Resource Library

The John T. Gorman Foundation strives to be data-driven and results based and seeks to promote information and ideas that advance greater understanding of issues related to our mission and priorities. In our effort to promote these values and inform the work on our priority areas, we offer these research and best practice resources collected from reputable sources across the country. The library also includes briefs and reports the Foundation has commissioned or supported, a listing of which can be found here.

We invite you to check back often, as this list is regularly updated.

 

Food Insecurity Among Older Adults

November 24, 2015 – Seniors

Food insecurity among older adults is a critical social issue that requires immediate attention from policy and other decision makers.

The Opportunity Index

October 14, 2015 – General

The Opportunity Index is designed to provide a snapshot of what opportunity looks like at the state and county levels. The Index focuses on the conditions present in different communities and is designed to help local communities connect economic, academic, civic and other factors that support increased opportunity and economic mobility.

Don't Call Them Dropouts: Understanding the Experiences of Young People Who Leave High School Before Graduation

October 2, 2015 – Older Youth

The Center for Promise research team traveled across the country to investigate these initial research questions: What do young people say about why they leave high school before graduating? What circumstances surrounded the decision to leave? What were students' lives like when they left school, and what effects did leaving school have on them and their families? Why do young people say they come back to school? What opportunities do young people have to re-engage after leaving school, and what barriers do they encounter along the way?

Child Poverty and Adult Success

October 2, 2015 – Young Children, Families

One in every five children currently lives in poverty, but nearly twice as many experience poverty sometime during childhood. Using 40 years of data, this analysis follows children from birth to age 17, then through their 20s, to examine how childhood poverty and family and neighborhood characteristics relate to achievement in young adulthood, such as completing high school by age 20, enrolling in postsecondary education by age 25, completing a four-year college degree by age 25, and being consistently employed from ages 25 to 30. Parents’ education achievement, residential stability, and neighborhood quality all relate to adult success.

Mapping the Early Attendance Gap

October 2, 2015 – Young Children

This report from Attendance Works and Healthy Schools Campaign shows how disparities in school attendance rates starting as early as preschool and kindergarten are contributing to achievement gaps and high school dropout rates across the country. The report also highlights the connection between health and attendance and the power of states to tackle absenteeism by tapping key champions, leveraging data, and learning from places that have improved attendance despite challenging conditions.

Official Poverty Statistics Mask the Economic Vulnerability of Seniors

September 15, 2015 – Seniors

This report from the Carsey School of Public Policy at the University of New Hampshire compares Maine's seniors with the rest of the nation, exploring the effectiveness of traditional poverty measures.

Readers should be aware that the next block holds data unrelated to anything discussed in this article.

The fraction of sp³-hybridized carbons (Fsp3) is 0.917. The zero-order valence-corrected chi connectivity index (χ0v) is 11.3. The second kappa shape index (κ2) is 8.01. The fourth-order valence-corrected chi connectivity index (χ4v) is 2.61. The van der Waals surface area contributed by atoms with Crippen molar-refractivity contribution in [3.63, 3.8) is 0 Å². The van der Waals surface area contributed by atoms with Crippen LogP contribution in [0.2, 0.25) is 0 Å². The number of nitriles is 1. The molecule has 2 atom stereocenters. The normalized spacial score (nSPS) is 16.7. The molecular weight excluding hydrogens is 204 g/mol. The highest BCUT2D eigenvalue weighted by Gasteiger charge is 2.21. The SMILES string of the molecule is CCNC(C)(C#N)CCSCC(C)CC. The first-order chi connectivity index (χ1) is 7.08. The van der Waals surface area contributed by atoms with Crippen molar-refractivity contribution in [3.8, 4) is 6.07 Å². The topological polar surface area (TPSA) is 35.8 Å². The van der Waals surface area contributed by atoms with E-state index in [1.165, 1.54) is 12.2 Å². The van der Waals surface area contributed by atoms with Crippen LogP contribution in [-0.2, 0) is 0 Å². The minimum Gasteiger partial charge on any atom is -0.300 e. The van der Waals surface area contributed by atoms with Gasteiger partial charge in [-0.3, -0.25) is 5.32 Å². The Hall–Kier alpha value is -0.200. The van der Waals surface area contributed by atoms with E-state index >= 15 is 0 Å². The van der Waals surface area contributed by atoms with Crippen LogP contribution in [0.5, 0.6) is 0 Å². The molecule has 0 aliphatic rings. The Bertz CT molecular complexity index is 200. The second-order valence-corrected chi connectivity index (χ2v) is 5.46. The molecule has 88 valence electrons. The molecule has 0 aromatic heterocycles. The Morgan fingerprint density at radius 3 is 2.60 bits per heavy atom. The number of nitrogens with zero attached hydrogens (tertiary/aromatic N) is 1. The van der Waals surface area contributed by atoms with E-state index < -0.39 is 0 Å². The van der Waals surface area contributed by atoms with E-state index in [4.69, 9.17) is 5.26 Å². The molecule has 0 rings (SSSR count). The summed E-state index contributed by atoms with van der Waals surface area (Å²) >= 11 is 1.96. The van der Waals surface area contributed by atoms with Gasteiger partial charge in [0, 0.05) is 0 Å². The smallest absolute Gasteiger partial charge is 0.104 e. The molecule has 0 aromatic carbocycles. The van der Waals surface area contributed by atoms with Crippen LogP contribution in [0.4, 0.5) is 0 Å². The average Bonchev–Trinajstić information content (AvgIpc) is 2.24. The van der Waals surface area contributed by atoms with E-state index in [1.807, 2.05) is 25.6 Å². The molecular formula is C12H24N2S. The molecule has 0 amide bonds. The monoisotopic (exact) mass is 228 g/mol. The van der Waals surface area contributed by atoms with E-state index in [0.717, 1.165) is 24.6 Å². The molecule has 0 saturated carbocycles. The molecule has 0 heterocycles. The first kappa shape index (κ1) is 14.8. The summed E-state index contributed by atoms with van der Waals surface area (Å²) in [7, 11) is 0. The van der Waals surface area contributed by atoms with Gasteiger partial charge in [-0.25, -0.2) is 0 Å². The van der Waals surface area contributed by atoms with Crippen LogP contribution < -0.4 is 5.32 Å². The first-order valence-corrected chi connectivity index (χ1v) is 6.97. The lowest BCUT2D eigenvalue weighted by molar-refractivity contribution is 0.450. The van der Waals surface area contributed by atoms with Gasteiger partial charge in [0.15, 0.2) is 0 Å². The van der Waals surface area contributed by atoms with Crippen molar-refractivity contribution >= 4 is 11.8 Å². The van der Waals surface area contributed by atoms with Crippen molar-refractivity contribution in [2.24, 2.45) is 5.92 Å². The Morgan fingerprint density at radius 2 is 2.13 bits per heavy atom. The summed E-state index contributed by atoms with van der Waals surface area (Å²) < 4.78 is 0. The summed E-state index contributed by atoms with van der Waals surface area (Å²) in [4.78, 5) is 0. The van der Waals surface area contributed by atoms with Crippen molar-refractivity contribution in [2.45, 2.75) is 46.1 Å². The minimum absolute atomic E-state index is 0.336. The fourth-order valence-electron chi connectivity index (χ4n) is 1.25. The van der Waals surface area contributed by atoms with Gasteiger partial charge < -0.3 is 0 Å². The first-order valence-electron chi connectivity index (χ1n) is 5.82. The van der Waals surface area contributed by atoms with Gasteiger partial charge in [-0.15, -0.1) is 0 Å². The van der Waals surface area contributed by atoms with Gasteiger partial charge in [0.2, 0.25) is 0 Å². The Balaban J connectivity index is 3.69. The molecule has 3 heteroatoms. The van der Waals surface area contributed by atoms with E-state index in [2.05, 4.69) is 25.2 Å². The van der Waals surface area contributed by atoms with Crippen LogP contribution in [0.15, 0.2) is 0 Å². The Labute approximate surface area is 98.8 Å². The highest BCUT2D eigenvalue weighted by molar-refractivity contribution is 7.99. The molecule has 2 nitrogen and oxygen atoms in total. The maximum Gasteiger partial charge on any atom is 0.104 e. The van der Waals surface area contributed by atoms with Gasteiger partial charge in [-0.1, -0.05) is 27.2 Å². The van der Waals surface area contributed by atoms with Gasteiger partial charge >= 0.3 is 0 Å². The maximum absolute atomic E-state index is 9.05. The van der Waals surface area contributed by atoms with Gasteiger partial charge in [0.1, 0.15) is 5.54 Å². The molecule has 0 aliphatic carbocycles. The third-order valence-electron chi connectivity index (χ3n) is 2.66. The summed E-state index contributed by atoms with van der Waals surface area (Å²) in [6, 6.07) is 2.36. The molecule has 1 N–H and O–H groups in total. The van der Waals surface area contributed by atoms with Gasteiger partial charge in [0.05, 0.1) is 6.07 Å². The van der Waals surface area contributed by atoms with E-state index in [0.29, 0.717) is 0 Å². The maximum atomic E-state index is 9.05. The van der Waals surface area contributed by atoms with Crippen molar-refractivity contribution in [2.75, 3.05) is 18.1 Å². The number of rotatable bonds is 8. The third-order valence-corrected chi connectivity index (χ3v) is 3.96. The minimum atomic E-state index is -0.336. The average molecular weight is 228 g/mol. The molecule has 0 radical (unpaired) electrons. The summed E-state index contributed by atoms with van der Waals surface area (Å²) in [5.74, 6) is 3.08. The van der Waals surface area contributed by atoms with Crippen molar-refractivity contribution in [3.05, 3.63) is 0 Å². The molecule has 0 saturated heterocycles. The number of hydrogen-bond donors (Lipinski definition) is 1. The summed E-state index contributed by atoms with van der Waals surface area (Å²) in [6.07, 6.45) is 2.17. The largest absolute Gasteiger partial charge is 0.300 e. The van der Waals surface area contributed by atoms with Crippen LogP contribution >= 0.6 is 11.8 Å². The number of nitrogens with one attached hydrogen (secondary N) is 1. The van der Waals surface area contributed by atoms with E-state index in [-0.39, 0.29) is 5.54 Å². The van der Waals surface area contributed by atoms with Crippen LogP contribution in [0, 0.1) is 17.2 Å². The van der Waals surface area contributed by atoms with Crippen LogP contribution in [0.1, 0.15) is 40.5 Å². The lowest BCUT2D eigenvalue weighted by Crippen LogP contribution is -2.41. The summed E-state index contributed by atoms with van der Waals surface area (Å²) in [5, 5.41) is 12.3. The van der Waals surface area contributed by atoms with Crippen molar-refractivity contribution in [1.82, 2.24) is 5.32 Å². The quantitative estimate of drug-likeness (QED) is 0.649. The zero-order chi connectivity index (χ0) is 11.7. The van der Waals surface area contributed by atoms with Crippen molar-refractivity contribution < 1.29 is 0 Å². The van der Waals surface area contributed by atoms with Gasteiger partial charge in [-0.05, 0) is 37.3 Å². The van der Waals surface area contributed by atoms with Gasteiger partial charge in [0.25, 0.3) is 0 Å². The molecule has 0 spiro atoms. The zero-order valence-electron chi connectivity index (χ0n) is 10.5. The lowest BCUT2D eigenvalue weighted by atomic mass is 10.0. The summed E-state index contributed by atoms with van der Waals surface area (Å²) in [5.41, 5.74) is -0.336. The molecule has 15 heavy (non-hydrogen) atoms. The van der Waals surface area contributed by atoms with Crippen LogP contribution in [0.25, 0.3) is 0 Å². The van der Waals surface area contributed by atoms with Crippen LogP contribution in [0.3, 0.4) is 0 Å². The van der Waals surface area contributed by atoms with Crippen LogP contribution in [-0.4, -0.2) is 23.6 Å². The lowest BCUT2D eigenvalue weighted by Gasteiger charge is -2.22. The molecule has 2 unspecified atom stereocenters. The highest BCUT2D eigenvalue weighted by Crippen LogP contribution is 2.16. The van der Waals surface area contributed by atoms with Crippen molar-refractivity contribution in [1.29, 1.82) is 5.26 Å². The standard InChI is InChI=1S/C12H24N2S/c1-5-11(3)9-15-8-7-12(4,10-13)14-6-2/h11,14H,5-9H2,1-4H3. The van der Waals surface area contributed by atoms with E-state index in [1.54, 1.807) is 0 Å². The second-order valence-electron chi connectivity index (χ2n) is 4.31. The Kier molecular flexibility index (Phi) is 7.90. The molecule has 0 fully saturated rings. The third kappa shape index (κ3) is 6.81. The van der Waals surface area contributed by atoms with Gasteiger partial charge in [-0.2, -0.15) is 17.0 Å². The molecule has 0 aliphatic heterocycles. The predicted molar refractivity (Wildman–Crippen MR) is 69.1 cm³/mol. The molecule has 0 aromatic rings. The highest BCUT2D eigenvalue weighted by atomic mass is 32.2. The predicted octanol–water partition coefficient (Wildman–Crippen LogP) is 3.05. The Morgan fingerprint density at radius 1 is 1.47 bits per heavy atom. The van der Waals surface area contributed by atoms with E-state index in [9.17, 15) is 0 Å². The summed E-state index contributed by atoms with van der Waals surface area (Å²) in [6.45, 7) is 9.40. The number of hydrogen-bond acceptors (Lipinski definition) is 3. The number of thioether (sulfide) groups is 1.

Maine High School Graduates: Trends in College - Going, Persistence, and Completion

August 13, 2015 – Older Youth

partnership with the Maine Department of Education and the National Student Clearinghouse, the Mitchell Institute distributes detailed reports on recent graduates’ college enrollment trends to all Maine public high schools. We also aggregate these data into state and regional estimates to provide context and inform policymakers and the public about these trends.

KIDS COUNT Data Book

July 22, 2015 – Young Children

The KIDS COUNT Data Book is an annual publication from the Annie E. Casey Foundation that assesses child well-being nationally and across the 50 states, as well as in the District of Columbia and Puerto Rico. Using an index of 16 indicators, the report ranks states on overall child well-being and in economic well-being, education, health and family and community.

National Association of Area Agencies on Aging report: “Making Your Community Livable for All Ages: What’s Working!”

May 7, 2015 – Seniors

A report from the National Association of Area Agencies on Aging that identifies key livable community strategies at the local level—facilitating a variety of housing alternatives, expanding transportation options, changing the culture around aging and in many other ways making communities more livable for all residents as they age.

Administration on Aging

April 8, 2015 – Seniors

The Administration on Aging (AOA) is the principal agency of the U.S Department of Health and Human Services designated to carry out the provisions of the Older Americans Act of 1965 (OAA). The OAA promotes the well-being of older individuals by providing services and programs designed to help them live independently in their homes and communities. The Act also empowers the federal government to distribute funds to the states for supportive services for individuals over the age of 60.

Evidence Matters: Transforming Knowledge into Housing and Community Development Policy

April 8, 2015 – Seniors

Publication of the U.S. Department of Housing and Urban Development featuring articles that center on aging at home.

Legal Services for the Elderly

April 8, 2015 – Seniors

Legal Services for the Elderly provide free, high quality legal services to Maine’s socially and economically needy elderly age 60 and over.